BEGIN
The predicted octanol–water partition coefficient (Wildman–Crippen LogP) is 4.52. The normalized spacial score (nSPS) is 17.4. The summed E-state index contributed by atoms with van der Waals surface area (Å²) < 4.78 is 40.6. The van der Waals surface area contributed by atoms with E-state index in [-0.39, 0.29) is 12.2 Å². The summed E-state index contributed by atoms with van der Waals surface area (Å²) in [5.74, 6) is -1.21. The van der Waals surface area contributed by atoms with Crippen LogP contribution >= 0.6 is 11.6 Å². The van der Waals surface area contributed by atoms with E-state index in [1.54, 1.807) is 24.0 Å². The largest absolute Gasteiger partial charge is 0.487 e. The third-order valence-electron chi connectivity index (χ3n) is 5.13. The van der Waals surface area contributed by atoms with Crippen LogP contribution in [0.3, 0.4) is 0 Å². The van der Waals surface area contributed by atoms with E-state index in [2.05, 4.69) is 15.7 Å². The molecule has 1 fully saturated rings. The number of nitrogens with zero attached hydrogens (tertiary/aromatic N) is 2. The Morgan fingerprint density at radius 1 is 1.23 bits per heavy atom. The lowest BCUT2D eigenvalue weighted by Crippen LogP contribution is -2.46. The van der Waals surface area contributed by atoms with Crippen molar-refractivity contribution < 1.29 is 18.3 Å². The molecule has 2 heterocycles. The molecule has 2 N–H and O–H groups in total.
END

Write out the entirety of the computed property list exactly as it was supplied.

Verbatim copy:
The predicted octanol–water partition coefficient (Wildman–Crippen LogP) is 4.52. The normalized spacial score (nSPS) is 17.4. The summed E-state index contributed by atoms with van der Waals surface area (Å²) < 4.78 is 40.6. The van der Waals surface area contributed by atoms with E-state index in [-0.39, 0.29) is 12.2 Å². The summed E-state index contributed by atoms with van der Waals surface area (Å²) in [5.74, 6) is -1.21. The van der Waals surface area contributed by atoms with Crippen LogP contribution >= 0.6 is 11.6 Å². The van der Waals surface area contributed by atoms with E-state index in [1.54, 1.807) is 24.0 Å². The largest absolute Gasteiger partial charge is 0.487 e. The third-order valence-electron chi connectivity index (χ3n) is 5.13. The van der Waals surface area contributed by atoms with Crippen LogP contribution in [0.3, 0.4) is 0 Å². The van der Waals surface area contributed by atoms with E-state index in [2.05, 4.69) is 15.7 Å². The molecule has 1 fully saturated rings. The number of nitrogens with zero attached hydrogens (tertiary/aromatic N) is 2. The Morgan fingerprint density at radius 1 is 1.23 bits per heavy atom. The lowest BCUT2D eigenvalue weighted by Crippen LogP contribution is -2.46. The van der Waals surface area contributed by atoms with Crippen molar-refractivity contribution < 1.29 is 18.3 Å². The molecule has 2 heterocycles. The molecule has 2 N–H and O–H groups in total.